Mitt Romney won the second-most votes of any Republican presidential candidate in history, coming in behind only George W. Bush's bid for reelection in 2004. The 3.9-point margin of the 2012 race was closer than most and was the closest a Republican had gotten to winning without doing so since 1976.

Donald Trump's challenge from the outset has been to do better than Romney — not necessarily dramatically so, but enough to, you know, win. And from the outset, the prospect of his doing so has looked bleak.

It continues to be the case that Trump has led Hillary Clinton in the national RealClearPolitics polling average for precisely eight days since he won the Indiana primary and effectively locked up the Republican nomination. The most recent of those days was in the middle of the Democratic convention, at which point Clinton moved just out of his reach.

The pattern has been boom-and-bust for Trump, regularly closing wide gaps between himself and his opponent, but never closing the gap quite enough. As of this morning, after a spate of new national polls (including the new Post-ABC tracking poll) the average in head-to-head polling stands at Clinton plus-2. Including third-party candidates, Clinton's up 2.4. By contrast, Mitt Romney led several times in 2012, including for 19 days of the last month.

However: We now know that polling for Romney was off, with pollsters miscalculating who was likely to turn out in his favor. Trump argues that a similar miscalculation has him trailing now more badly than is actually the case.

It's hard to evaluate that, but there's no real indicator that it's true. What is true, though, is that the consistent national lead for Clinton is obscuring a murkier problem: She's faring worse in state polling — often dramatically — than Obama was at the end of the election four years ago.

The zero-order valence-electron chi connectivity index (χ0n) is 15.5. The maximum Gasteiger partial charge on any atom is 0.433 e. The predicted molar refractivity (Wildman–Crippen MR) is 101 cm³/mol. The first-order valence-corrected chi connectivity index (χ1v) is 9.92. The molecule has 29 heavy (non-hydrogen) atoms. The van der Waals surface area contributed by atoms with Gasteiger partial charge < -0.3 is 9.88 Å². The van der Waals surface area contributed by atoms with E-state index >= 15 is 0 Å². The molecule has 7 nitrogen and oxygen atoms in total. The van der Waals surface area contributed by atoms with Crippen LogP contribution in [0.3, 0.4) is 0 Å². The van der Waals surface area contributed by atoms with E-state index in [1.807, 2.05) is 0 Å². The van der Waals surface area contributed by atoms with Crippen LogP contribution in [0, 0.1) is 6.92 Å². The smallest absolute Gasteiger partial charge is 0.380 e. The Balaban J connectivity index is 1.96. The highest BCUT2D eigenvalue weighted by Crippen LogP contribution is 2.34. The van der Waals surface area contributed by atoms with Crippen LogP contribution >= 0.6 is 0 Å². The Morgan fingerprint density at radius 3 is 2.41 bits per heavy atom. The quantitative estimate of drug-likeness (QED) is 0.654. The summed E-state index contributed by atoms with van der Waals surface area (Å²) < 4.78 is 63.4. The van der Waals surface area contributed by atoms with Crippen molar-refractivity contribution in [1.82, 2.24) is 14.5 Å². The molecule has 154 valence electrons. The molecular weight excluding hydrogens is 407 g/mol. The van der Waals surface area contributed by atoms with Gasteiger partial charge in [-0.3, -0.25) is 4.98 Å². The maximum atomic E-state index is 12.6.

In 11 of the 16 closest states (according to current RCP averages), Trump is outperforming the final result for Mitt Romney in 2012. That doesn't mean he's winning all of them, mind you; he only leads in six of the 16. But it suggests that the image of Trump constantly trailing Clinton is incomplete. At a state level, Trump's doing better than Romney, including in six of the eight closest states.

That's comparing polling averages with final results, mind you, and as the graph above shows polling averages don't always line up neatly with final results. But there's no question that several key states have shifted to the right, Nevada, New Hampshire, Ohio and Iowa among them. As long as Clinton holds Florida, that's the ballgame — but the race there is closer than anywhere else.

The reason the map has changed in the ways that is has is because of the demographic weirdness we've seen in this election. We can compare the most recent Post-ABC tracking poll (which has Clinton up four points) with the 2012 exit polls.

The biggest difference is in those last four categories. Whites with college degrees are much more likely to support Clinton than they were to support President Obama four years ago. At the same time, whites without college degrees have shifted more to the Republicans. The big increase in support for Trump from women without degrees has pushed the overall level at which white women are backing the Republican up versus 2012. The big drop in support among white men with a college degree has pushed the number for white men down.

The gender-based apocalypse that seemed to await Trump as women rejected him soundly isn't reflected in this poll. Instead, things look a lot like they did in 2012, with men slightly friendlier to Clinton than they were to Obama in 2012. Important to remember: This is one poll, and we're looking at subsets with smaller margins of error.

That shift for Hispanics is notable, though. Movement toward the Democrats among Hispanic voters has been consistent since 2004. What may be at play in 2016 though is not the extent to which Hispanics prefer the Democrat — it's the extent to which Hispanics turn out.

According to the Census Bureau, Hispanics generally turn out for presidential elections at about the rate that whites vote in midterms.

If that spikes? Polls may not catch it — meaning that we could once again see the Democrat's poll numbers undervalued heading into election day.